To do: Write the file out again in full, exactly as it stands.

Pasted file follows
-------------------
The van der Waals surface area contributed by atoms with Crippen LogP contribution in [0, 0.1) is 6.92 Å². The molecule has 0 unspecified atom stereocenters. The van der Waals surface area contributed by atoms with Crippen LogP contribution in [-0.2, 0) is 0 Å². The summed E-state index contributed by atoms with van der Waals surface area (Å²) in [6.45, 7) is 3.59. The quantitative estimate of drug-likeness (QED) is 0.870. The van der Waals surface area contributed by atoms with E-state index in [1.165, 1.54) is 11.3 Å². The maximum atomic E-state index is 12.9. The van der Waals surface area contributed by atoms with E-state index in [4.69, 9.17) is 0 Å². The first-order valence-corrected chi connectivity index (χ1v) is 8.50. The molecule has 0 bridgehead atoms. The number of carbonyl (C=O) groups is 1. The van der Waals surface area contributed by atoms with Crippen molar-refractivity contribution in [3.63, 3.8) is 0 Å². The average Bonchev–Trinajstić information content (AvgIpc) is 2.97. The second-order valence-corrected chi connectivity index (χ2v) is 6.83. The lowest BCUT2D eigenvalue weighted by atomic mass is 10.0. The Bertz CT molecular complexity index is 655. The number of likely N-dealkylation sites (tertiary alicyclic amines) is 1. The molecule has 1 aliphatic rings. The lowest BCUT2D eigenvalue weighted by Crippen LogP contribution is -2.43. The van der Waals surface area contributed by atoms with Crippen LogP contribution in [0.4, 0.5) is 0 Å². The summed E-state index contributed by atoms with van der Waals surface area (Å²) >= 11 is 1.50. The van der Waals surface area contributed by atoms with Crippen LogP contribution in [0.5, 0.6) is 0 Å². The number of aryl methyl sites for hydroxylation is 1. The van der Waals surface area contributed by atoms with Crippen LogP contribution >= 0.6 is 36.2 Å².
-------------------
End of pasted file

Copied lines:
The van der Waals surface area contributed by atoms with Crippen LogP contribution in [0, 0.1) is 6.92 Å². The molecule has 0 unspecified atom stereocenters. The van der Waals surface area contributed by atoms with Crippen LogP contribution in [-0.2, 0) is 0 Å². The summed E-state index contributed by atoms with van der Waals surface area (Å²) in [6.45, 7) is 3.59. The quantitative estimate of drug-likeness (QED) is 0.870. The van der Waals surface area contributed by atoms with E-state index in [1.165, 1.54) is 11.3 Å². The maximum atomic E-state index is 12.9. The van der Waals surface area contributed by atoms with E-state index in [4.69, 9.17) is 0 Å². The first-order valence-corrected chi connectivity index (χ1v) is 8.50. The molecule has 0 bridgehead atoms. The number of carbonyl (C=O) groups is 1. The van der Waals surface area contributed by atoms with Crippen molar-refractivity contribution in [3.63, 3.8) is 0 Å². The average Bonchev–Trinajstić information content (AvgIpc) is 2.97. The second-order valence-corrected chi connectivity index (χ2v) is 6.83. The lowest BCUT2D eigenvalue weighted by atomic mass is 10.0. The Bertz CT molecular complexity index is 655. The number of likely N-dealkylation sites (tertiary alicyclic amines) is 1. The molecule has 1 aliphatic rings. The lowest BCUT2D eigenvalue weighted by Crippen LogP contribution is -2.43. The van der Waals surface area contributed by atoms with Crippen LogP contribution in [0.4, 0.5) is 0 Å². The summed E-state index contributed by atoms with van der Waals surface area (Å²) >= 11 is 1.50. The van der Waals surface area contributed by atoms with Crippen LogP contribution in [0.5, 0.6) is 0 Å². The number of aryl methyl sites for hydroxylation is 1. The van der Waals surface area contributed by atoms with Crippen LogP contribution >= 0.6 is 36.2 Å².